Ceiling beams crashed behind them. Lattice-and-paper partitions collapsed. Sano and Masahiro herded people between leaning walls and down tilted floors. The crowd stumbled free of the mansion, into the icy night.

"Reiko!" Sano called, looking frantically around.

"I'm here!" Reiko trudged toward him, carrying Akiko on her back.

The family huddled together in the courtyard with Sano's retainers and the servants. The barracks that enclosed the compound shuddered as the earth rocked harder and faster. Roof tiles flew like missiles. Cracks zigzagged across plaster façades. Buildings began to crumble.

"Go out!" Sano yelled. "It's not safe here!"

The crowd surged through the gate to the stone-paved avenue. Across this, estates belonging to other government officials occupied a lower level of the hill on which Edo Castle stood. Buildings collapsed like strips of silk curling in a breeze. Screams of terror and agony came from people trapped and injured. Sano looked up to see trees, walls topped with covered corridors, and guard towers sliding down the hill. Groans swept the crowd.

"Merciful gods," Reiko exclaimed.

Sitting astride Reiko's back, Akiko cried, "Look!"

Sano turned in the direction she was pointing. With the estates across the avenue gone, a new, clear view of the city below had opened up. Sano, his family, and his household gazed down in stricken fascination, clinging to one another as the world bucked with thunderous jolts. In the dim moonlight Sano could see that Edo's skyline had flattened. Faint, distant screams rose amid scintillating dust clouds. Orange lights flared like torches across the landscape. Fires inevitably followed earthquakes, when lamps, braziers, and stoves were knocked over and ignited the houses.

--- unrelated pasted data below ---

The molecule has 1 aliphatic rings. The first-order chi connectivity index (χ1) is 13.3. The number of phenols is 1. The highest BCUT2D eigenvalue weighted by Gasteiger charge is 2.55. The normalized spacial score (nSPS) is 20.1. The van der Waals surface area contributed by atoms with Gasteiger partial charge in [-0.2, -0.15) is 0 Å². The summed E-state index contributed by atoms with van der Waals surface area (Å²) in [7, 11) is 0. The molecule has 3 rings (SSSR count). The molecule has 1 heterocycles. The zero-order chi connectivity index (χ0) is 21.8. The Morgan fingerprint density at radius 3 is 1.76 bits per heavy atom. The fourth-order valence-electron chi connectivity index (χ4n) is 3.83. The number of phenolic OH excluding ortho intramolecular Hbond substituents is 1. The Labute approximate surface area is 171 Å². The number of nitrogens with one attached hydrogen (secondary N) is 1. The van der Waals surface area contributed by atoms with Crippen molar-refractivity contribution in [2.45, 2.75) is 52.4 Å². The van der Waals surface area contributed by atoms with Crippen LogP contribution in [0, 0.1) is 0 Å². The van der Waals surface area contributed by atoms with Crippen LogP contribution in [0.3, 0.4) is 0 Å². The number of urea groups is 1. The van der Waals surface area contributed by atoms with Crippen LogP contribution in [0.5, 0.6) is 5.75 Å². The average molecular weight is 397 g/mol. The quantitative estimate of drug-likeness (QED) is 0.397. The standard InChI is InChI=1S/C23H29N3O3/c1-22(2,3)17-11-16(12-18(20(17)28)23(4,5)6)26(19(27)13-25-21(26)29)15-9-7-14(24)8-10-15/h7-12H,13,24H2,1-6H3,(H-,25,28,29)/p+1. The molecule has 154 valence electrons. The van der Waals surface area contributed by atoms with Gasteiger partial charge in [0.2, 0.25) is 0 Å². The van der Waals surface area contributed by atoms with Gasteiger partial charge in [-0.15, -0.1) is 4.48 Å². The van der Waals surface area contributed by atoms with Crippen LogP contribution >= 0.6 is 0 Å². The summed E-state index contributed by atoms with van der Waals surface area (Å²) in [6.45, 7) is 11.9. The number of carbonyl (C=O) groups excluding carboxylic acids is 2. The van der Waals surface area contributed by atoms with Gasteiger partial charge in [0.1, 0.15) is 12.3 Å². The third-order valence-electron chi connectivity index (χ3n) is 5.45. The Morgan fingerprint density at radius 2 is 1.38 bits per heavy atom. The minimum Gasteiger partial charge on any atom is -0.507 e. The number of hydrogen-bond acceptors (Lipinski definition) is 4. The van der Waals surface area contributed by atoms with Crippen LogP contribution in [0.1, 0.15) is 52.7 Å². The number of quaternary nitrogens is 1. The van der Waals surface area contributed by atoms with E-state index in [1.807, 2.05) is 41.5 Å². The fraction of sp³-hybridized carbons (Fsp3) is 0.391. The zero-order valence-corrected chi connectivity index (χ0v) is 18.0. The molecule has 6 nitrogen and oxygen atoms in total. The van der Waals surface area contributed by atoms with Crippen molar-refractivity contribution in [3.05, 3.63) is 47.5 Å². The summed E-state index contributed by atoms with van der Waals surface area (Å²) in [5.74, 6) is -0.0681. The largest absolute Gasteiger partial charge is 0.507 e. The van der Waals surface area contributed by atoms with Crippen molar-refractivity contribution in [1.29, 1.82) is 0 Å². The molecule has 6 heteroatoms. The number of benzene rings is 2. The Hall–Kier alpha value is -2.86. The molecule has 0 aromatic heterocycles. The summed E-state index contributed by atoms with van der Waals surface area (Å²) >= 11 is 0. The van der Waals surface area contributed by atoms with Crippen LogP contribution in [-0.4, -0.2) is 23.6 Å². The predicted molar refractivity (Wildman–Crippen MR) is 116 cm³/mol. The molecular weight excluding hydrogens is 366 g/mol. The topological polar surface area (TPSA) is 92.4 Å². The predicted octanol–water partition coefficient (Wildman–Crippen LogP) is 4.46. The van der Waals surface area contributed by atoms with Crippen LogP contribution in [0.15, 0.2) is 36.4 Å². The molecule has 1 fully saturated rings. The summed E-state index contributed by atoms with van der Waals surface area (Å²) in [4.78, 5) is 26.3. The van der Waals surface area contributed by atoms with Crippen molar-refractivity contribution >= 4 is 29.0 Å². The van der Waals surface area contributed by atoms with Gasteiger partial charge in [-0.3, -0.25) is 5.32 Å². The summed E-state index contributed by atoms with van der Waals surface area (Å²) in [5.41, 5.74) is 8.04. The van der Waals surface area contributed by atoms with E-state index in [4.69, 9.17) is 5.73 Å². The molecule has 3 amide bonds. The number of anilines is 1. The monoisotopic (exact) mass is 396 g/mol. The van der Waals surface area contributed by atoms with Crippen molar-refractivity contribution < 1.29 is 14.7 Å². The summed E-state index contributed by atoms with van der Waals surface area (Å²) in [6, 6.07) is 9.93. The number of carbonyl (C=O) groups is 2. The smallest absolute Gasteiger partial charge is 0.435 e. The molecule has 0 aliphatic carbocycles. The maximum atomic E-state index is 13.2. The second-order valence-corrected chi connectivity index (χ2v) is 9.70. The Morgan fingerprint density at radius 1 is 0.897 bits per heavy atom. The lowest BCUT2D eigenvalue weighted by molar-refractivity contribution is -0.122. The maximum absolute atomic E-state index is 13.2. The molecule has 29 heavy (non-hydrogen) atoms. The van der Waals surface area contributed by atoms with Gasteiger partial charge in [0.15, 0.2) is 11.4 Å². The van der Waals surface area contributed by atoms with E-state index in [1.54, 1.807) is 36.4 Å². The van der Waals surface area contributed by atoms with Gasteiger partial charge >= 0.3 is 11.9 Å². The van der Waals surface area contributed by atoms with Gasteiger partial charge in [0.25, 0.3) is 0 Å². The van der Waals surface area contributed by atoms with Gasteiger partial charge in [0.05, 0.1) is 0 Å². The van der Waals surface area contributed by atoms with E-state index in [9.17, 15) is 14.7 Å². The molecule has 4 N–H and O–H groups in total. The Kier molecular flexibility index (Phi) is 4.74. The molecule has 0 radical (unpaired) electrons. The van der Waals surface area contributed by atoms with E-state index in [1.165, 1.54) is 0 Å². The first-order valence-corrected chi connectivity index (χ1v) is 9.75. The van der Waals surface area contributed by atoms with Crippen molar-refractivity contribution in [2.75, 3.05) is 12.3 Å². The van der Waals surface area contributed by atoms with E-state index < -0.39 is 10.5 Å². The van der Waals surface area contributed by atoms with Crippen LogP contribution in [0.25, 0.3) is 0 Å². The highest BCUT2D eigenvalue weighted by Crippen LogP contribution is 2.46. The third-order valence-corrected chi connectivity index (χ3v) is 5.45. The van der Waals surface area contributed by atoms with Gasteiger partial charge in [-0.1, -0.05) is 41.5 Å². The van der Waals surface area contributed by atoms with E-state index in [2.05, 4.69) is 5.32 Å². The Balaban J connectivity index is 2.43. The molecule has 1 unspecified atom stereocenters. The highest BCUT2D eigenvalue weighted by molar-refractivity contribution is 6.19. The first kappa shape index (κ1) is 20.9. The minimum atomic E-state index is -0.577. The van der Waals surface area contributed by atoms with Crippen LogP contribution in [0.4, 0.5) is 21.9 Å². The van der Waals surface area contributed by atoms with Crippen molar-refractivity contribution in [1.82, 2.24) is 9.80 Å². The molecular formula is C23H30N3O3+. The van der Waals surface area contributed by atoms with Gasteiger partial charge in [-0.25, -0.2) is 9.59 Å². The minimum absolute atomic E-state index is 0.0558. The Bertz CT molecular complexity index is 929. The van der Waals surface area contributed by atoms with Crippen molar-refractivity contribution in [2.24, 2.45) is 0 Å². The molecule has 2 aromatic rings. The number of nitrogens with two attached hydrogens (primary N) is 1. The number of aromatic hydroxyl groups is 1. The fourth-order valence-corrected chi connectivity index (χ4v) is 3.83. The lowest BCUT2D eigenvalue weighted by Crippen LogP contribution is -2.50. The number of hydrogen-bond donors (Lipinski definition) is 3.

"The city is burning," Akiko said, her voice hushed with awe, her eyes round and solemn.

Sano and Reiko looked at each other in horror: The world as they knew it was ending.


A month after the earthquake, Edo was a landscape from hell. Entire neighborhoods were leveled. The few intact areas stood like islands amid a sea of wreckage. Edo Castle resembled a beehive after a monster has shaken and mauled it to steal the honey. Up and down the hill laborers swarmed, cleaning up timbers, plaster, and roof tiles from fallen buildings. The cold air rang with their shouts, the din from their shovels and hammers, and the rattle of the oxcarts that carried the debris downhill. Dust hazed a wintry blue sky darkened by smoke that rose from bonfires as Edo's million people—the majority now homeless—tried to keep warm.

Accompanied by troops, officials, and secretaries, Sano inspected the palace. His chief bodyguard, Detective Marume, walked ahead of him, clearing a path through crowds of porters hauling planks. Sano strode through gardens once beautifully landscaped, now awash in mud and manure while men sawed boards, mixed plaster, and lugged supplies. Much of the huge complex had collapsed during the earthquake. Although the wreckage had been cleared away, new framework for only one section—the shogun's private chambers—had been erected. Other sections were nothing but bare foundations. Sections that hadn't collapsed leaned precariously.

"When can you finish?" Sano asked the chief architect.

"I wish I knew." One of thousands of samurai officials in the bakufu—Japan's military government—the architect had the grimy, haggard appearance of them all, including Sano. They'd been working day and night to rebuild the castle and the city and help the survivors of the earthquake. "We haven't enough skilled carpenters, or building materials, or food for the workers. Can you get us some more?"

"I'll try." Sano was in charge of the rebuilding and disaster relief. People came to him for everything. "But I can't make any promises. The other carpenters are busy fixing the bridges." Most of the bridges that spanned Edo's rivers and canals were down; movement through the city was severely limited. "I've ordered building materials from the provinces, but they'll be slow getting here because the bridges along the highways are down. Food shipments are delayed, too." Would that they arrived before a famine started! Much of Edo's food supply had been destroyed by the fires, and what remained was quickly dwindling.

A clerk carrying a scroll hurried up to Sano. "Excuse me, Honorable Chamberlain, here is an urgent communication."

Sano unfurled the scroll and read it. His spirits sank lower. "The death toll in Edo is now at three thousand," he said to Marume.

Every new count was higher than the last. This was the worst disaster Sano had ever seen. He still couldn't believe it had happened.